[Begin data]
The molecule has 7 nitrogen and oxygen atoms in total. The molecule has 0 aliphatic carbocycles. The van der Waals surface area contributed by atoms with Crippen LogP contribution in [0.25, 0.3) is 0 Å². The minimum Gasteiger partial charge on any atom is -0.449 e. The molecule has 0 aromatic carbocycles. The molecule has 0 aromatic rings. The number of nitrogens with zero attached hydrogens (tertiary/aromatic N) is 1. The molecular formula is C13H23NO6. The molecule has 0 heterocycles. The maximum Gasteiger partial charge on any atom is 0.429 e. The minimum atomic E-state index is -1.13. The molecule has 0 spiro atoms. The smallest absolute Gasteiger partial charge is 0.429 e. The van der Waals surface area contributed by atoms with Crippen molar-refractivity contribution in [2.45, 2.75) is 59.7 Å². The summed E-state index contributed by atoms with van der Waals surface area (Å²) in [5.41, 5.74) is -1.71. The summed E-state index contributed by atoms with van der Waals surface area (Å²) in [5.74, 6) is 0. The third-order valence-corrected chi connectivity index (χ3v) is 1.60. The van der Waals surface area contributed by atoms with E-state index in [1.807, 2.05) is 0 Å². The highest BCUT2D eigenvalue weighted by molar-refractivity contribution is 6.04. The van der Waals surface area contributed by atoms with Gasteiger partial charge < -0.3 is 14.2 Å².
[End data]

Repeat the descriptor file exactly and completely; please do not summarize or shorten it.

The molecule has 7 nitrogen and oxygen atoms in total. The molecule has 0 aliphatic carbocycles. The van der Waals surface area contributed by atoms with Crippen LogP contribution in [0.25, 0.3) is 0 Å². The minimum Gasteiger partial charge on any atom is -0.449 e. The molecule has 0 aromatic carbocycles. The molecule has 0 aromatic rings. The number of nitrogens with zero attached hydrogens (tertiary/aromatic N) is 1. The molecular formula is C13H23NO6. The molecule has 0 heterocycles. The maximum Gasteiger partial charge on any atom is 0.429 e. The minimum atomic E-state index is -1.13. The molecule has 0 spiro atoms. The smallest absolute Gasteiger partial charge is 0.429 e. The van der Waals surface area contributed by atoms with Crippen molar-refractivity contribution in [2.45, 2.75) is 59.7 Å². The summed E-state index contributed by atoms with van der Waals surface area (Å²) in [5.41, 5.74) is -1.71. The summed E-state index contributed by atoms with van der Waals surface area (Å²) in [5.74, 6) is 0. The third-order valence-corrected chi connectivity index (χ3v) is 1.60. The van der Waals surface area contributed by atoms with E-state index in [1.807, 2.05) is 0 Å². The highest BCUT2D eigenvalue weighted by molar-refractivity contribution is 6.04. The van der Waals surface area contributed by atoms with Gasteiger partial charge < -0.3 is 14.2 Å².